Chinatown, located in downtown San Francisco, is the oldest Chinatown in North America and has the largest Chinese community outside Asia. It is a prominent tourist attraction, rivaling the foot traffic of the Golden Gate Bridge!

Chinatown occupies about 24 blocks and is one of the most densely populated communities in the Bay area, primarily due to the affordable rent relative to the high cost of living in San Francisco. Established in 1848, Chinatown is the hub of the history and culture of the Chinese community in the U.S. This place allows Chinese immigrants to retain their customs, culture, language, and identity.


Gastronomic History Of Chinese Food In America

Many people say that the best way to get to know a culture is through its food. The origins of Chinese food in America can be traced back to Chinatown in San Francisco. Chinatown’s history goes back as far as the Gold Rush in the mid-1800s. A lot of Chinese immigrants came to the U.S., and with them came their cuisine. Cantonese cuisine has a heavy influence on Chinese food in the U.S.

As Chinese immigrants settled in and introduced their food to the Americans, they adjusted their dishes to cater to the American palate. By far, the quintessential American-style Chinese dish is the chop-suey — a simple dish of stir-fried vegetables.

Best Restaurants In Chinatown

Different restaurants surround Chinatown and its neighboring areas. Notable establishments include Hang Ah Tea Room, the oldest dim sum restaurant in the United States. It’s still in business and continues to serve delicious food. Head over to Vital Tea Leaf for a wide selection of herbal teas. Those who wish to learn about tea culture can sit at one of the tables and listen as Uncle Gee discusses tea preparation and recommendations. Keep in mind that some of the restaurants only accept cash. Make sure to hit the ATM before dining.


  • Eastern Bakery (12:00 pm to 4:00 pm)
  • Good Mong Kok Bakery (7:00 am to 6:00 pm)
  • Golden Gate Bakery (8:00 am to 8:00 pm

Tea Shops

  • Vital Tea Leaf (11:00 am to 6:00 pm)

Dim Sum

  • Hang A Tea Room (10:00 am to 8:00 pm)
  • Dim Sum Bistro (8:00 am to 3:00 pm)
  • City View Restaurant (11:00 am to 2:00 pm, 5:00 pm to 7:30 pm)
  • Sam Wo Restaurant (11:00 am to 8:00 pm; until 6:00 pm on Sundays and Saturdays; closed on Tuesdays)

Full-Service Restaurants

  • Yuet Lee Seafood Restaurant (11:00 am to 1:00 am; until midnight on Mondays; closed on Tuesdays)
  • Z&Y Restaurant (11:30 am to 3:00 pm, 4:30 pm to 9:00 pm; closed on Tuesdays)
  • Hunan Home’s (11:30 am to 9:30 pm; until 10:00 pm on Fridays and Saturdays)
  • Chong Qing Xiao Mian (11:30 am to 8:00 pm)
  • R & G Lounge (11:00 am to 9:00 pm; until 9:30 pm on Fridays and Saturdays)

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Activities And Events

Aside from eating, visitors go to Chinatown to visit herbal shops and markets. Chinatown is known for having hard-to-find Asian ingredients and bargains for non-food items. Tourists usually head to Grant Avenue for the sights and stores. Those who wish to have a more “authentic” Chinese experience head to Stockton Street. It is less flashy and glamorous, but it is here that one can get a feel for what it’s like to be in China.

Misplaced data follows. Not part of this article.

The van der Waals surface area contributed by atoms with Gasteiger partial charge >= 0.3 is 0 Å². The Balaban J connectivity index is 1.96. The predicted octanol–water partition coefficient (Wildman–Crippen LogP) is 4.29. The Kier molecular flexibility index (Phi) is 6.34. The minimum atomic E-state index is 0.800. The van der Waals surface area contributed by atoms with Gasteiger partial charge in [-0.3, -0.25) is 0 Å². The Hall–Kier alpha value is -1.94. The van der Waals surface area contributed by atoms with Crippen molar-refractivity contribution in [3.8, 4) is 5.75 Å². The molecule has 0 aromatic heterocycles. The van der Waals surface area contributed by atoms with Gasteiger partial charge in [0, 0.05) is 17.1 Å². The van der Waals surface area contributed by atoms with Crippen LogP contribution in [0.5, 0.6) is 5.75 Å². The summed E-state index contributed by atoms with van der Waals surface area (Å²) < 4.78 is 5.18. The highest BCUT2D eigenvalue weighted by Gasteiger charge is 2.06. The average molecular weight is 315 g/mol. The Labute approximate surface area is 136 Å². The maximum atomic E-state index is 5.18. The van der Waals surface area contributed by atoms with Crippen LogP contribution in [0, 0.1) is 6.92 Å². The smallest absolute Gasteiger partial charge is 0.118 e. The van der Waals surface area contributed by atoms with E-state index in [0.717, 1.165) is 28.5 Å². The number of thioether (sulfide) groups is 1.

Chinatown hosts some of the most unique and unforgettable events:

  • Chinese New Year – a two-week event, which culminates with a Festival and Parade. The New Year occurs sometime between late January to early March.
  • Autumn Moon Festival – marking the end of the autumn harvest season in the lunar calendar. It usually takes place between September to early October.
  • Miss Chinatown U.S.A. Pageant

Significant Landmarks

  • Portsmouth Square
  • Dragon Gate at Grant Avenue
  • Dr. Sun Yat-Sen statue at St Mary’s Square
  • Memorial for Chinese War Veterans
  • Sing Chong and Sing Fat buildings
  • Tin How Temple at Waverly
  • Ma-Tsu Temple at Becket Street
  • Chinese Telephone Exchange at Washington Street
  • Golden Gate Fortune Cookie Factory at Ross Alley
  • Chinese Historical Society at Clay Street

Movie And television shows

The colorful streets of Chinatown have featured as a backdrop of films and movies, including The Maltese Falcon, The Pursuit of Happyness, The Presidio, and Godzilla.

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Chinatown is a busy neighborhood that is open 24/7. While store and restaurant schedules may vary, most stores open at around 10:00 am and close at around 9:00 pm. Those who wish to visit specific stores should check the store’s website or social media.


Chinatown is accessible via public and private transportation. There are various parking spots for cars. The following cable car lines and bus lines have stops within Chinatown:

  • Parking for private vehicles: Portsmouth Garage ($3 per hour), St. Mary’s Square Garage ($3.50-$4.50 per hour)
  • Cable Cars
  • Powell Street lines
  • California Street line
  • Bus 30-Stockton Bus – from Fisherman’s Wharf straight into Chinatown

Notable Areas Around Chinatown

When you finish traversing the main streets of Grant Avenue and Stockton Street, try to explore the little alleys in Chinatown. Here, tourists can experience local culture and community life in Chinatown. Don’t be surprised if you find small mahjong parlors and other family-owned shops.

Exploring Chinatown is best done without an itinerary. There is so much to see and plenty of food to taste. You will find something interesting around every corner. If you have time to spare, visit other famous spots in the area, such as the Haight-Ashbury District, Fisherman’s Wharf and Pier 39, and North Beach.

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